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Most web browsers mark websites that don’t have an SSL certificate as “not secure”. The warning doesn’t mean that the website itself is dodgy. Rather, it tells users that the connection between their browser and the server is unencrypted.

The connection can be secured with an SSL certificate. When your website has an SSL certificate people can visit your site via HTTPS rather than HTTP. For instance, people can visit https://example.com rather than http://example.com.

Types of SSL certificates

There are many types of SSL certificates:

  • If you have a fairly small website then a Let’s Encrypt SSL certificate is probably all you need. These certificates are free and renew automatically every 60 days (provided your domain still resolves correctly). If you would like a Let’s Encrypt certificate for your website then it is easiest to submit a support ticket.
  • So-called business SSL certificates are valid for one year. The certificate authority that issues certificates is also more stringent than Let’s Encrypt. For instance, you can’t easily get a certificate for a domain like hsbc-bank.co.uk, as the domain is likely to be used for phishing scams. Let’s Encrypt doesn’t care about the domain name – it is only concerned with enabling encrypted connections.
  • Wildcard certificates can be used for any subdomain. This is useful if you have lots of subdomains, as business certificates are only valid for your primary domain (i.e. example.com) and the ‘www’ subdomain (i.e. www.example.com). It is worth noting that all Let’s Encrypt certificates are wildcard certificates.
  • Extended validation certificates are subject to thorough checks by the certificate authority. The aim is reassure visitors of your website that your business is legitimate. For that reason web browsers used to make the address bar green when a website had an extended SSL certificate. Browser vendors stopped doing that a few years ago, but if reassurance is important to your business then it is still worth considering an extended validation certificate.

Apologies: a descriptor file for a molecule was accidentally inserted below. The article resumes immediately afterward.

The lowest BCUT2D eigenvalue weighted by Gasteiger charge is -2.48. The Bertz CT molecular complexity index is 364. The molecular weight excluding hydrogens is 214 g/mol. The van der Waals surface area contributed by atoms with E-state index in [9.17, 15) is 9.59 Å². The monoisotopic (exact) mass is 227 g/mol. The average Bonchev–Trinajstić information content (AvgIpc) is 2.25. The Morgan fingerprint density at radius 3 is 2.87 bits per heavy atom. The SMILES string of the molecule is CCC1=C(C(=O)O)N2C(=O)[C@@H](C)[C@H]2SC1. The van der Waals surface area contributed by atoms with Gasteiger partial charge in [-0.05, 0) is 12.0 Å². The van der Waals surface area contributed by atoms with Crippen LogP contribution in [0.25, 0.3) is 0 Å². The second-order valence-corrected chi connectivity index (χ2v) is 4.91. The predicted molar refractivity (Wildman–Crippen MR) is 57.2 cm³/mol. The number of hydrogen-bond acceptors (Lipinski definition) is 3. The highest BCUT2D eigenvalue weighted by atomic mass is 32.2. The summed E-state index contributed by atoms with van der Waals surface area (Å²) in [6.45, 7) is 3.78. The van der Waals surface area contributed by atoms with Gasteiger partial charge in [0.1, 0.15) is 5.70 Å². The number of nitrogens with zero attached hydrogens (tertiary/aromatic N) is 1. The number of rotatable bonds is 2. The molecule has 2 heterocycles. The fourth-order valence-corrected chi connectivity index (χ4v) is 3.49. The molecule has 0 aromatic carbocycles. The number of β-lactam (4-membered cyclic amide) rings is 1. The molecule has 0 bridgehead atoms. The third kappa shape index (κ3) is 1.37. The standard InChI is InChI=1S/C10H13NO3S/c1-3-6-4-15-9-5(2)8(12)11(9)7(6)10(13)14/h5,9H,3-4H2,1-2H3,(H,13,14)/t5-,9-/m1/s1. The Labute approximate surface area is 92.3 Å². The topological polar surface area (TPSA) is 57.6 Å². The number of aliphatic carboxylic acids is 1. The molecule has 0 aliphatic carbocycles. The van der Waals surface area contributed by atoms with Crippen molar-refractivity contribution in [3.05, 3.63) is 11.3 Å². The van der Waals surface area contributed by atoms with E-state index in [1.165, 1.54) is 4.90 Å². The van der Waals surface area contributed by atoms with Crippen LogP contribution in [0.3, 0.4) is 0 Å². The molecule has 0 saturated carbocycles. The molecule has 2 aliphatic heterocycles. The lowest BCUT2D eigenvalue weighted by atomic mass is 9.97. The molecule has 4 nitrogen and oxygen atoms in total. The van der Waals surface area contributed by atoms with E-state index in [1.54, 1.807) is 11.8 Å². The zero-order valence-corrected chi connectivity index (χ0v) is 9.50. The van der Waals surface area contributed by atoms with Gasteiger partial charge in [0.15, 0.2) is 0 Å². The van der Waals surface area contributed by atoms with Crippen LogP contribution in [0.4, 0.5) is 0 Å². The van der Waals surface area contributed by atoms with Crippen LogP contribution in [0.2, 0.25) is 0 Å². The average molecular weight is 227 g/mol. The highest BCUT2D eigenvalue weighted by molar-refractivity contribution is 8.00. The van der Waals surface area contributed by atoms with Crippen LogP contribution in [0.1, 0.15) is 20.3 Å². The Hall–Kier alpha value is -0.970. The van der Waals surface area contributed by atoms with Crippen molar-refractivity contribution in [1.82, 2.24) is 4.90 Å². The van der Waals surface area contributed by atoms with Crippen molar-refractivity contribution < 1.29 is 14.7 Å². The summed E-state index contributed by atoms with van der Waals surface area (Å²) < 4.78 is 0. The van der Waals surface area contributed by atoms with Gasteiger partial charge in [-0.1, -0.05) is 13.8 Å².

Redirecting traffic to HTTPS

Once your website has an SSL certificate you need to make sure that you redirect all website traffic from HTTP to HTTPS. Content Management Systems such as WordPress have the option to set the website URL, which should take care of most of the redirects. In addition, cPanel has a Force HTTPS Redirect option in the Domains interface.

You can also add a redirect rule in the .htaccess file. The following rule strips the ‘www’ subdomain and redirects website traffic to HTTPS:

# Redirect to non-WWW and HTTPS
RewriteEngine On
RewriteCond %{HTTPS} off [OR]
RewriteCond %{HTTP_HOST} ^www\. [NC]
RewriteCond %{HTTP_HOST} ^(?:www\.)?(.+)$ [NC]
RewriteRule ^ https://%1%{REQUEST_URI} [L,NE,R=301]

Alternatively, you can set up a redirect that always uses the ‘www’ subdomain and redirects to HTTPS:

# Redirect to WWW and HTTPS
RewriteEngine On
RewriteCond %{HTTPS} off [OR]
RewriteCond %{HTTP_HOST} !^www\. [NC]
RewriteCond %{HTTP_HOST} ^(?:www\.)?(.+)$ [NC]
RewriteRule ^ https://www.%1%{REQUEST_URI} [L,NE,R=301]

Mixed content warnings

After you have added a redirect there may still be page elements that are served over HTTP. For instance, there may be style sheets, JavaScript files or images that are downloaded via HTTP rather than HTTPS. Browsers show a “mixed content” warning if one or more resources are downloaded via HTTP rather than HTTPS. Typically, the warning is an icon of a broken padlock in the browser’s address bar.

You can check why a page is showing a mixed content warning via a website such as Why No Padlock. Once you have identified the issue you can update the URLs. For WordPress website the Really Simple SSL plugin can often fix mixed content warnings as well.